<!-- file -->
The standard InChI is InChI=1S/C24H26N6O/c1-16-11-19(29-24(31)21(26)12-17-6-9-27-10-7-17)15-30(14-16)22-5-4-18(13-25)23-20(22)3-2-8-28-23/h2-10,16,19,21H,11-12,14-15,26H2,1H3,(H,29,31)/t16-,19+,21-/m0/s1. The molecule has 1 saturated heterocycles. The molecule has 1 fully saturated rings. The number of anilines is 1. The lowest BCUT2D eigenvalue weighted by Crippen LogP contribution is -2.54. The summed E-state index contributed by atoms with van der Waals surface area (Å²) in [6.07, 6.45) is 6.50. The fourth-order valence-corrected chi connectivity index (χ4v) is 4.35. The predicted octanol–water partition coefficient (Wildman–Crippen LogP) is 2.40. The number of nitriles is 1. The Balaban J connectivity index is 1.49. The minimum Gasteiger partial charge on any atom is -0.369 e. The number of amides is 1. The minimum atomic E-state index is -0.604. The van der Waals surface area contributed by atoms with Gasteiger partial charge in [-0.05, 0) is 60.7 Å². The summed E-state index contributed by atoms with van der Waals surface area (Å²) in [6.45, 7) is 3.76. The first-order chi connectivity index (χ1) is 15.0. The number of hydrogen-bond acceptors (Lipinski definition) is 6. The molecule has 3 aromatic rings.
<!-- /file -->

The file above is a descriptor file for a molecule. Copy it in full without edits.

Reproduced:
The standard InChI is InChI=1S/C24H26N6O/c1-16-11-19(29-24(31)21(26)12-17-6-9-27-10-7-17)15-30(14-16)22-5-4-18(13-25)23-20(22)3-2-8-28-23/h2-10,16,19,21H,11-12,14-15,26H2,1H3,(H,29,31)/t16-,19+,21-/m0/s1. The molecule has 1 saturated heterocycles. The molecule has 1 fully saturated rings. The number of anilines is 1. The lowest BCUT2D eigenvalue weighted by Crippen LogP contribution is -2.54. The summed E-state index contributed by atoms with van der Waals surface area (Å²) in [6.07, 6.45) is 6.50. The fourth-order valence-corrected chi connectivity index (χ4v) is 4.35. The predicted octanol–water partition coefficient (Wildman–Crippen LogP) is 2.40. The number of nitriles is 1. The Balaban J connectivity index is 1.49. The minimum Gasteiger partial charge on any atom is -0.369 e. The number of amides is 1. The minimum atomic E-state index is -0.604. The van der Waals surface area contributed by atoms with Gasteiger partial charge in [-0.05, 0) is 60.7 Å². The summed E-state index contributed by atoms with van der Waals surface area (Å²) in [6.45, 7) is 3.76. The first-order chi connectivity index (χ1) is 15.0. The number of hydrogen-bond acceptors (Lipinski definition) is 6. The molecule has 3 aromatic rings.